Roy Helu and the running game pump some life into the Redskins’ offense
By Barry Svrluga,
When the Washington Redskins took the opening kickoff of Sunday’s game at Seattle and marched directly down the field — 14 plays, 80 yards, a touchdown — they looked as if they had been an efficient offensive juggernaut all season. There was no sign that, not a month earlier, they endured a three-week period in which they produced all of one touchdown. The running game burst to life behind rookie Roy Helu. The passing game looked crisp with Rex Grossman behind center.
Alas, that drive — not to mention the 416 total yards the Redskins rang up in a 23-17 victory over the Seahawks — are anomalies in what has been, largely, an abysmal offensive season for Washington. The question that arises is simple: What was the difference?
“Any offense, if you want to have balance and the chance for a big play, you’ve got to have a good, solid running game, and that sets up the play-action pass,” Coach Mike Shanahan said Monday, the day after his personal-worst six-game losing streak had ended. “I thought that’s what we were able to do [Sunday]. Our running game was solid against a very good defensive team [and] kind of gave us some opportunities with some play-action passes to come up with the big plays.”
Start, then, on the ground. Helu, a fourth-round pick from Nebraska, turned his first opportunity to play on all three downs into a career day. He gained 108 yards on 23 carries, including a game-changing 28-yard touchdown run in the fourth quarter on which he memorably leapt over a defender.
That not only earned him a third start in the upcoming game against the New York Jets, according to Shanahan on Monday, but it helped establish the entire flow for the offense. In the Redskins’ four wins, they average 138 yards rushing. In their seven losses, that number plummets to 56.9.
“That’s one of the reasons why I believe in the running game through the years,” Shanahan said. “That usually dictates wins, by [being] able to run the football, come up with the big plays in play-action. Your third downs aren’t as long, you’re controlling the time of possession, keeping the opposition off the field — different things that lead to winning.”
The rare presence of the running game — the Redskins still rank next-to-last in the NFL in yards per game on the ground — also allowed Washington to control the clock, even as they allowed scoring opportunities to slip away. The Redskins held the ball for 33 minutes 20 seconds against Seattle. Coincidence or not, they’re now 4-0 in games in which they win the time of possession battle, 0-7 when the opponent has the ball longer.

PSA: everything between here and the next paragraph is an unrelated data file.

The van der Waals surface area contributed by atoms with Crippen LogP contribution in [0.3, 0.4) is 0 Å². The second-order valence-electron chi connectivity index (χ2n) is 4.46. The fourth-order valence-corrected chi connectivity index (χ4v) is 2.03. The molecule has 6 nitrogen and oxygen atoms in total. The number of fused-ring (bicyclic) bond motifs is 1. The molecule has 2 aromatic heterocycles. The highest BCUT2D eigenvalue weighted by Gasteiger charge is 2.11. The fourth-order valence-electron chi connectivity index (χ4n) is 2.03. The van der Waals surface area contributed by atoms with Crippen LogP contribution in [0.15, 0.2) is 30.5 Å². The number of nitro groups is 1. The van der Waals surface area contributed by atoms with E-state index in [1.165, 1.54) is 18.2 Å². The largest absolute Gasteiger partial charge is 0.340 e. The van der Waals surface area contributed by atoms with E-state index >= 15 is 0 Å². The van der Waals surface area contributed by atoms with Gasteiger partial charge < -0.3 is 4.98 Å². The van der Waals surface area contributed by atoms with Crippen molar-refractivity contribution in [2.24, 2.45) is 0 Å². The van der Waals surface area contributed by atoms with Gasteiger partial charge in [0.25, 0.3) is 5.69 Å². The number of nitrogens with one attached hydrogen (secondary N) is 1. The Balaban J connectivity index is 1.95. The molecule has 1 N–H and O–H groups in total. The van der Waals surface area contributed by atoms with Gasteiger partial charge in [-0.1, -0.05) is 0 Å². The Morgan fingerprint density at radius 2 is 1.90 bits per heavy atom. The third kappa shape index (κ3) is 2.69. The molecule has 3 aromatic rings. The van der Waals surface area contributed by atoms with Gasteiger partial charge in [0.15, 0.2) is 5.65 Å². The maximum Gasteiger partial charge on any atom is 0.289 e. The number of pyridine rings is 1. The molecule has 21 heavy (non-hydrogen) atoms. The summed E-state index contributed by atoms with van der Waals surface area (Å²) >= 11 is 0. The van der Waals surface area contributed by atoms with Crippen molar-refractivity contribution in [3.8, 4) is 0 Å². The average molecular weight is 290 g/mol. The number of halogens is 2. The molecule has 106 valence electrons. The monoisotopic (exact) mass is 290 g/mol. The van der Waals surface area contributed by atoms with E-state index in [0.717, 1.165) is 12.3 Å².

“Normally if you win games, you’re controlling the ball in the fourth quarter, and you’re running the football,” Shanahan said. “. . . When you’re behind, you’re throwing the ball every down.”
In order for the Redskins to get in a situation in which they could control the clock, they needed the lead. They grabbed it in a manner they also have not shown much this season, with a pair of quick strikes. Shanahan’s running game is predicated not just on wearing opponents down through repeated attempts, but by then busting out for a long gain. Until Helu broke free with just under 10 minutes remaining to cut the Seahawks’ lead to 17-14, that big play had been completely absent. Helu’s 28-yard run was Washington’s second-longest of the year, trailing only a 39-yard burst by Ryan Torain in Week 4 against St. Louis.
The play on which the Redskins took the lead was their longest of the season, a 50-yard touchdown pass from Grossman to wide receiver Anthony Armstrong. Only three teams entered Sunday without a pass play of at least 50 yards, and the heave showed Grossman’s ability — and willingness — to go downfield.
In eight starts by Grossman this season, the Redskins have averaged 339 yards of offense and gone 4-4. In three starts by John Beck, they averaged 278 yards and went 0-3. So up pops another question. Does Shanahan regret benching Grossman in Week 7?
“That’s part of trying to figure out who your football team is, especially when you have some missing pieces,” Shanahan said. “. . . You’re always trying to come up with that chemistry and what gives you the best chance to win. That’s an ongoing process.”
Establishing consistency on offense is also an ongoing process. But after the Redskins’ first win in nearly two months, there also is another element that has been missing most of that time: Hope.
“Hopefully, we’ll have a lot of games like this in the future, where you’re moving the football,” Shanahan said. “. . . When you do move the ball like we did, you feel a little bit better about everything — your running game, your protection, your play-action game, your dropback game.
“Everybody’s a lot more positive. To move the ball like we did, it’s a big boost to our offensive players, because they know we have those capabilities. We just need to do it on a consistent basis.”